It is also good to be here in Greece, the home of ancient democracy, as we begin to see the emergence of modern democratic forces in this wider region. The relationship between Greece and Australia has always been close and it will be close into the future. The Minister mentioned that we celebrate and commemorate the 70th anniversary of the battle of Crete and earlier the battle of Greece, where many Australian troops fought and died, and that is one of the ties which bind our two great democracies. And since the war, many Greeks have made Australia their home and who now number something close to one million Greek Australians, and they make a huge contribution to our country, to our economy, to our political system, and to our culture.
Australia therefore follows closely what happens here in Greece and we are fully supportive of the economic reform program being implemented by Prime Minister Papandreou and his government, because we believe this is fundamental to Greece’s future. We support what the government is seeking to do, because Greece is an important country in Europe’s future and therefore these matters are the subject of important and legitimate reform.
Secondly, I thank both the Prime Minister and the Foreign Minister, for the great solidarity and support we had from Greeks, both here in Greece and around the world, in response to the natural disasters which have recently afflicted Australia and the great floods in Queensland, my own home state. And I particularly acknowledge here the great contribution of the Greek community in my own home state, my own home city, in fact in my own constituency, through the Parish Church of Saint George in South Brisbane, in coordinating so much of the voluntary flood relief effort.
Thirdly, both the Prime Minister and the Foreign Minister and I, have discussed extensively recent developments in Egypt, as I did in the last two days with both the President and the Foreign Minister of Turkey. In Australia we have not just many Greek Australians, we also have many Egyptian Australians. We have also discussed, of course, the evacuation arrangements for our respective peoples from Cairo and from Alexandria. And I personally commend the work of Deputy Foreign Minister Dimitris Dollis and the work that he has done the last 24-48 hours in the Ministry here.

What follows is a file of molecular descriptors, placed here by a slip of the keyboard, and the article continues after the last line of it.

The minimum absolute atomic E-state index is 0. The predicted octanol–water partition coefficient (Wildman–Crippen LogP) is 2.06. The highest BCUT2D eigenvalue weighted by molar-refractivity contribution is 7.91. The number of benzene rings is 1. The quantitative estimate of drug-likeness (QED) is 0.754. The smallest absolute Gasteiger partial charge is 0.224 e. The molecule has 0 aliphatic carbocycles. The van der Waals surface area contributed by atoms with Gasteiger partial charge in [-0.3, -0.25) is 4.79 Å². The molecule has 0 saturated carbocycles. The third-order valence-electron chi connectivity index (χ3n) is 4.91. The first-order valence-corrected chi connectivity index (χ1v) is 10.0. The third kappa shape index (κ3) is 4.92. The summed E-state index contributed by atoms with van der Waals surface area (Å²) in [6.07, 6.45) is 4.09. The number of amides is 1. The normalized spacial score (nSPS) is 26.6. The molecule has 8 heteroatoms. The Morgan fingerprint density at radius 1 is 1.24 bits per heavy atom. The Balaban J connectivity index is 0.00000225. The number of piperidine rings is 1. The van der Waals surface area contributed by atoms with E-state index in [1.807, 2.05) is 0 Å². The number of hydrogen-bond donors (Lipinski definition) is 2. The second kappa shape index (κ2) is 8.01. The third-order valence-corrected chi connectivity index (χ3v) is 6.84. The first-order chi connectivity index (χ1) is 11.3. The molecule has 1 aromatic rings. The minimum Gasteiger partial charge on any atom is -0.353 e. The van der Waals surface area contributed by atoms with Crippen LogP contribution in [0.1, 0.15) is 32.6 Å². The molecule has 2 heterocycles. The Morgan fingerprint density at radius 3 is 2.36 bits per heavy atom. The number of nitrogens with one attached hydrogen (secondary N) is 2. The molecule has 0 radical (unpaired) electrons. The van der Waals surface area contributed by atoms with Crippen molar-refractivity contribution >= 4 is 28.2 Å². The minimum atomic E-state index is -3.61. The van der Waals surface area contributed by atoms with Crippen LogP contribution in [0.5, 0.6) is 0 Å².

On the political challenges in Egypt, I share the sentiments which have just been reflected by the Greek Foreign Minister. On Egypt, our position is clear: we support fundamental political reform, we support this process being undertaken peacefully and we continue to call for restraint on the part of the Security Forces and the Armed Forces in responding to protestors peacefully and in a non-violent manner.
Moreover, in the wider Arab world and in the wider Middle East, the force of democracy now again raises itself, a force which must be dealt with. Our view in Australia is that democracy is a universal aspiration, not simply limited to one country or one culture or one time. It is not that we simply face two alternatives in the Arab world, either an authoritarian state on the one hand or an Islamist regime on the other. There is a third way, a democratic way, open to the various governments and peoples of the wider region.
Furthermore, recent developments in Egypt and elsewhere in the Arab world have implications for the peace process between Israel and Palestine. And again, I would urge our friends, both in Tel Aviv and in Ramallah, to seize the opportunity to bring this peace agreement to a conclusion.
Finally, in the case of the Sinai, we are watching developments closely as well. Australia is a longstanding contributor to the multinational force in the Sinai and we will be in close dialogue with governments in the region about this, in the days ahead. To conclude, I would commend the government of Greece for its various diplomatic initiatives in relation to Turkey, in relation to the Former Yugoslav Republic of Macedonia, as well as on the question of Cyprus.
Yesterday, in Ankara, I was with our colleague, Foreign Minister and colleague, Ahmet Davutoglu, the Foreign Minister of Turkey. From an Australian perspective and as a friend of all countries in this region, we believe there are great opportunities and new opportunities for new agreements to be reached between Greece and Turkey and on the question of Cyprus. And we would encourage both Greek and Turkish Cypriots to seize the opportunities which now present themselves to them.
I come to Athens today as Foreign Minister of Australia and it is wonderful to have been received as such. The last time I was here was with my wife and my children, as a much younger man, and I spent a long, long time travelling in a Fiat 500 around most of the cities of Greece. It’s good to see that traffic is just as terrifying today. But fortunately, on this occasion, I am not driving myself.
This is a beautiful country. Australians love Greece and I am glad to be here on this occasion. Thank you.